"Show me a hero," quipped American writer F. Scott Fitzgerald, "and I will write you a tragedy." The ultimate tragedy, however, is the vast majority of modem hero-worshipers in the Western world who revere false heroes. So much so, that hero is one of the most misused words in the English language. As a matter of course hero today is mostly applied to people who do well in sports or in the financial world or in show business and have gotten a lot of publicity. Unfortunately, the modem American hero is somebody whom we adore, respect, worship, or idolize for all the wrong reasons. With this in mind, it's best to be careful with your heroes. Don't put any of them on a pedestal. After all, no one - even a true hero - deserves to be there.
Granted, there is not anything basically wrong when we admire celebrities of sports and popular culture, such as Michael Jordan, Wayne Gretzky, Oprah Winfrey, Jerry Seinfield, David Letterman, Mick Jagger, and Celine Dion. These people have been creative and extremely successful in their own right. Nevertheless, spending too much time watching and talking about celebrities robs us of precious time and energy that could be used in attaining significant accomplishments ourselves.
The core of the matter is that there seems to be a totally unwarranted, yet broadly accepted, belief by the public that modem heroes are larger than life. Given enough time, however, most sports celebrities, movie stars, singers, and politicians end up displaying behavior that astonishes even those who have looked up to them. On the extreme are those pop idols with character flaws so serious that they would make the Devil proud.
Another dark side of modem hero-worshipers is that most live their lives vicariously through their false heroes. If you are living vicariously through a false hero such as a rock star, a baseball player, or a movie star, what does this say about your own character? Shallow, or even deficient, wouldn't you say? Undoubtedly you are telling yourself that you are not good enough yourself as a human being - not proud of your own accomplishments in life, in other words. Living vicariously through gurus, sports celebrities, and movie stars limits you from creating the life that you want.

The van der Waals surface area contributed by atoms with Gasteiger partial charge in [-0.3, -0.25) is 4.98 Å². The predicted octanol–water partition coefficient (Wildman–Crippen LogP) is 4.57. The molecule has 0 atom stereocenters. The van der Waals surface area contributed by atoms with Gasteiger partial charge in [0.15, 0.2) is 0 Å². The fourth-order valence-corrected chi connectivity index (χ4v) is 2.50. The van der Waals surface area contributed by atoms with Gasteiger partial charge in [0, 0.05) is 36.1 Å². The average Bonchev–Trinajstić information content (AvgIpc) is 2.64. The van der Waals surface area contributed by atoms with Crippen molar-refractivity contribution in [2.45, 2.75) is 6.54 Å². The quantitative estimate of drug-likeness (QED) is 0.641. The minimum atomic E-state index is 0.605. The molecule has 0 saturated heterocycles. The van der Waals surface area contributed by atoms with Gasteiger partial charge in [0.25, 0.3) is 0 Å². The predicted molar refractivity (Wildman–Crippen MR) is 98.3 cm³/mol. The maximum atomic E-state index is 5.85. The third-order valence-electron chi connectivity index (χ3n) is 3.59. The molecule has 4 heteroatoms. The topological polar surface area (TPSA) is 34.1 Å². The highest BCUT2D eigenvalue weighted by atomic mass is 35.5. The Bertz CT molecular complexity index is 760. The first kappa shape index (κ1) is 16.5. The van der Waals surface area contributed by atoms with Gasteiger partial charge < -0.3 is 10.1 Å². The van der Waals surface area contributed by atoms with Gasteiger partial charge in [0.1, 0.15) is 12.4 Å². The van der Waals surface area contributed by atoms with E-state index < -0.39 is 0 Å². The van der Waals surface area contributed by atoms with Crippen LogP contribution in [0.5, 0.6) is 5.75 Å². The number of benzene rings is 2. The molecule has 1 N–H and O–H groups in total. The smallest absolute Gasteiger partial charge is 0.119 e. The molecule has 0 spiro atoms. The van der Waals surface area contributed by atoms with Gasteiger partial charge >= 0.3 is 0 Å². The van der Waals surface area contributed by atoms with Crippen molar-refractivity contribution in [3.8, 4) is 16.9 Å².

There is one thing of which you can be certain. A true hero does not live vicariously through someone that he or she admires. So what constitutes a true hero? Hungarian revolutionary leader Lajos Kossuth concluded, "It's the surmounting of difficulties that makes heroes."
Based on this measure, true heroes know how to steer past major obstacles, jump over some more, and blow up even more as they proceed toward their own definition of success. Even so, a true hero is not infallible. He makes mistakes. He sometimes falters. He may even stop accomplishing for a period of time but he never gives up in his quest to make this world a better place to live.
The true heroes are those people who have overcome hardship and made a significant contribution to this world but who are never given any publicity by the media. For example, Father Bob McCahill rides his run-down bicycle through the streets of Bangladesh helping the sick who are too poor to visit a hospital. Individuals such as Father McCahill who work with the street people of this world are doing incredible work. Unfortunately, we seldom, if ever, hear or read about them in the media. These people would make much better role models for youths and adults alike than todays spoiled sports celebrities and movie stars.
All told, even the most accomplished and well-mannered heroes shouldn't be idolized. It's inspiring and constructive and rewarding to use them as role models - but don't live vicariously through them. They have their insecurities and they have their problems.
No human being is worthy of excess esteem from others. Truly self-confident individuals can admire the accomplishments and success of another person, but they don't think anyone is superior to them. They also know that the belief in the superiority of heroes can limit their own power to attain what they want out of life.